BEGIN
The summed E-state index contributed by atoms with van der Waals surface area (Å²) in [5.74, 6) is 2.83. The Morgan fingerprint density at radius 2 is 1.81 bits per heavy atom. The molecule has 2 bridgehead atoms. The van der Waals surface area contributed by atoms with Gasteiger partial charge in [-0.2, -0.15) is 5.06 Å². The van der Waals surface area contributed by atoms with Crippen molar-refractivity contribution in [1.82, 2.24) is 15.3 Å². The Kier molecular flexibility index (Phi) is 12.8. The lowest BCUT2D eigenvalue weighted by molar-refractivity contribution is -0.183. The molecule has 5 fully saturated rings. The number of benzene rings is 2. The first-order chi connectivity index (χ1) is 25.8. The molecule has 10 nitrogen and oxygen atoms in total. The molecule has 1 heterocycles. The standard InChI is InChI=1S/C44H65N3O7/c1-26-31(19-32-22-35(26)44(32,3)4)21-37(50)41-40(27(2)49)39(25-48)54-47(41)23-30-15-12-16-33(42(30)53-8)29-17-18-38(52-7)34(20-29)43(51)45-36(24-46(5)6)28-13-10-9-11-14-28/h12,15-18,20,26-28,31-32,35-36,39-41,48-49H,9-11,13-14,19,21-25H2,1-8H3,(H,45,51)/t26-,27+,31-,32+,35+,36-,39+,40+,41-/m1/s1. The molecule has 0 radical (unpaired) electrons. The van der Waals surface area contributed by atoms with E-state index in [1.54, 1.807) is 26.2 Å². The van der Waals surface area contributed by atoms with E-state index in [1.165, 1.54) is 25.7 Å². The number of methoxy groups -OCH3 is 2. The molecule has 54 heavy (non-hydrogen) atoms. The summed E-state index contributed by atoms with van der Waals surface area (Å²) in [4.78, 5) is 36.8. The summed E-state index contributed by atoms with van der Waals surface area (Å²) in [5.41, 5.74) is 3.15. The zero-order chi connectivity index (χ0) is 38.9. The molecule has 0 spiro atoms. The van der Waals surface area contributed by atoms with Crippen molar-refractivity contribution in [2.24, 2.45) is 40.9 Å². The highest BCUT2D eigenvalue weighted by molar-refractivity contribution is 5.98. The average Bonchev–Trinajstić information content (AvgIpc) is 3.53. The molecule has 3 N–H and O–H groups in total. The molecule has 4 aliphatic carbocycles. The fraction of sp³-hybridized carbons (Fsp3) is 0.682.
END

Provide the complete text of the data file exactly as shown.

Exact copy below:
The summed E-state index contributed by atoms with van der Waals surface area (Å²) in [5.74, 6) is 2.83. The Morgan fingerprint density at radius 2 is 1.81 bits per heavy atom. The molecule has 2 bridgehead atoms. The van der Waals surface area contributed by atoms with Gasteiger partial charge in [-0.2, -0.15) is 5.06 Å². The van der Waals surface area contributed by atoms with Crippen molar-refractivity contribution in [1.82, 2.24) is 15.3 Å². The Kier molecular flexibility index (Phi) is 12.8. The lowest BCUT2D eigenvalue weighted by molar-refractivity contribution is -0.183. The molecule has 5 fully saturated rings. The number of benzene rings is 2. The first-order chi connectivity index (χ1) is 25.8. The molecule has 10 nitrogen and oxygen atoms in total. The molecule has 1 heterocycles. The standard InChI is InChI=1S/C44H65N3O7/c1-26-31(19-32-22-35(26)44(32,3)4)21-37(50)41-40(27(2)49)39(25-48)54-47(41)23-30-15-12-16-33(42(30)53-8)29-17-18-38(52-7)34(20-29)43(51)45-36(24-46(5)6)28-13-10-9-11-14-28/h12,15-18,20,26-28,31-32,35-36,39-41,48-49H,9-11,13-14,19,21-25H2,1-8H3,(H,45,51)/t26-,27+,31-,32+,35+,36-,39+,40+,41-/m1/s1. The molecule has 0 radical (unpaired) electrons. The van der Waals surface area contributed by atoms with E-state index in [1.54, 1.807) is 26.2 Å². The van der Waals surface area contributed by atoms with E-state index in [1.165, 1.54) is 25.7 Å². The number of methoxy groups -OCH3 is 2. The molecule has 54 heavy (non-hydrogen) atoms. The summed E-state index contributed by atoms with van der Waals surface area (Å²) in [4.78, 5) is 36.8. The summed E-state index contributed by atoms with van der Waals surface area (Å²) in [5.41, 5.74) is 3.15. The zero-order chi connectivity index (χ0) is 38.9. The molecule has 0 spiro atoms. The van der Waals surface area contributed by atoms with Crippen molar-refractivity contribution in [2.24, 2.45) is 40.9 Å². The highest BCUT2D eigenvalue weighted by molar-refractivity contribution is 5.98. The average Bonchev–Trinajstić information content (AvgIpc) is 3.53. The molecule has 3 N–H and O–H groups in total. The molecule has 4 aliphatic carbocycles. The fraction of sp³-hybridized carbons (Fsp3) is 0.682.